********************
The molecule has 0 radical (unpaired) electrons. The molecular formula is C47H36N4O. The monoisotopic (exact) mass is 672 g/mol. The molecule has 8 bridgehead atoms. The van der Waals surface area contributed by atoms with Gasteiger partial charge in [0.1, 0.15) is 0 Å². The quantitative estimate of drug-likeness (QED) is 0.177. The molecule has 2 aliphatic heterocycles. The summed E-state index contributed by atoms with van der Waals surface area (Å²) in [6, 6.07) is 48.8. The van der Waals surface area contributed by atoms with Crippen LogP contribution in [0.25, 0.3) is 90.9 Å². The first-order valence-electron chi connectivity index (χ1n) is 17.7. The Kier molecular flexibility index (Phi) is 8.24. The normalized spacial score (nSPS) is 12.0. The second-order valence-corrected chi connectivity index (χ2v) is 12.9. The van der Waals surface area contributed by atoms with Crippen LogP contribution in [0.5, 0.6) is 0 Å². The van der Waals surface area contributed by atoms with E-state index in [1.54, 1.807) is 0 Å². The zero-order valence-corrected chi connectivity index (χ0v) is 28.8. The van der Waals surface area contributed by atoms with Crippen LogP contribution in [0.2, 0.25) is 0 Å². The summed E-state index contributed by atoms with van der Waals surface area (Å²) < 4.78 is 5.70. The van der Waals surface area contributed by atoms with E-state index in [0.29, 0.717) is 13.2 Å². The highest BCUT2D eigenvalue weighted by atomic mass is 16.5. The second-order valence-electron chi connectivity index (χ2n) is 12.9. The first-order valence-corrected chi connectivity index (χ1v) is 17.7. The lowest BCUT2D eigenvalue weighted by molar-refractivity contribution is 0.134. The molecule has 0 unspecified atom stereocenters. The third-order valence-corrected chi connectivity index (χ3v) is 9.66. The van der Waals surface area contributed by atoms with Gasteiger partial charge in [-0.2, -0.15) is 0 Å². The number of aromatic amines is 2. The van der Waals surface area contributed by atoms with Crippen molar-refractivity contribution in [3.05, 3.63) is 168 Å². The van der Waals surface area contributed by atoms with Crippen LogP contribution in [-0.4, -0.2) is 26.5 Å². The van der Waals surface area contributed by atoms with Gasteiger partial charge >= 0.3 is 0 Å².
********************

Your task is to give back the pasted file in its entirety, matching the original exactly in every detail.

The molecule has 0 radical (unpaired) electrons. The molecular formula is C47H36N4O. The monoisotopic (exact) mass is 672 g/mol. The molecule has 8 bridgehead atoms. The van der Waals surface area contributed by atoms with Gasteiger partial charge in [0.1, 0.15) is 0 Å². The quantitative estimate of drug-likeness (QED) is 0.177. The molecule has 2 aliphatic heterocycles. The summed E-state index contributed by atoms with van der Waals surface area (Å²) in [6, 6.07) is 48.8. The van der Waals surface area contributed by atoms with Crippen LogP contribution in [0.25, 0.3) is 90.9 Å². The first-order valence-electron chi connectivity index (χ1n) is 17.7. The Kier molecular flexibility index (Phi) is 8.24. The normalized spacial score (nSPS) is 12.0. The second-order valence-corrected chi connectivity index (χ2v) is 12.9. The van der Waals surface area contributed by atoms with Crippen LogP contribution in [0.5, 0.6) is 0 Å². The van der Waals surface area contributed by atoms with E-state index in [1.54, 1.807) is 0 Å². The zero-order valence-corrected chi connectivity index (χ0v) is 28.8. The van der Waals surface area contributed by atoms with Crippen LogP contribution in [0.2, 0.25) is 0 Å². The summed E-state index contributed by atoms with van der Waals surface area (Å²) < 4.78 is 5.70. The van der Waals surface area contributed by atoms with E-state index in [0.29, 0.717) is 13.2 Å². The highest BCUT2D eigenvalue weighted by atomic mass is 16.5. The second-order valence-electron chi connectivity index (χ2n) is 12.9. The first-order valence-corrected chi connectivity index (χ1v) is 17.7. The lowest BCUT2D eigenvalue weighted by molar-refractivity contribution is 0.134. The molecule has 0 unspecified atom stereocenters. The third-order valence-corrected chi connectivity index (χ3v) is 9.66. The van der Waals surface area contributed by atoms with Gasteiger partial charge in [-0.2, -0.15) is 0 Å². The number of aromatic amines is 2. The van der Waals surface area contributed by atoms with Crippen molar-refractivity contribution in [3.05, 3.63) is 168 Å². The van der Waals surface area contributed by atoms with Crippen LogP contribution in [-0.4, -0.2) is 26.5 Å². The van der Waals surface area contributed by atoms with Gasteiger partial charge >= 0.3 is 0 Å².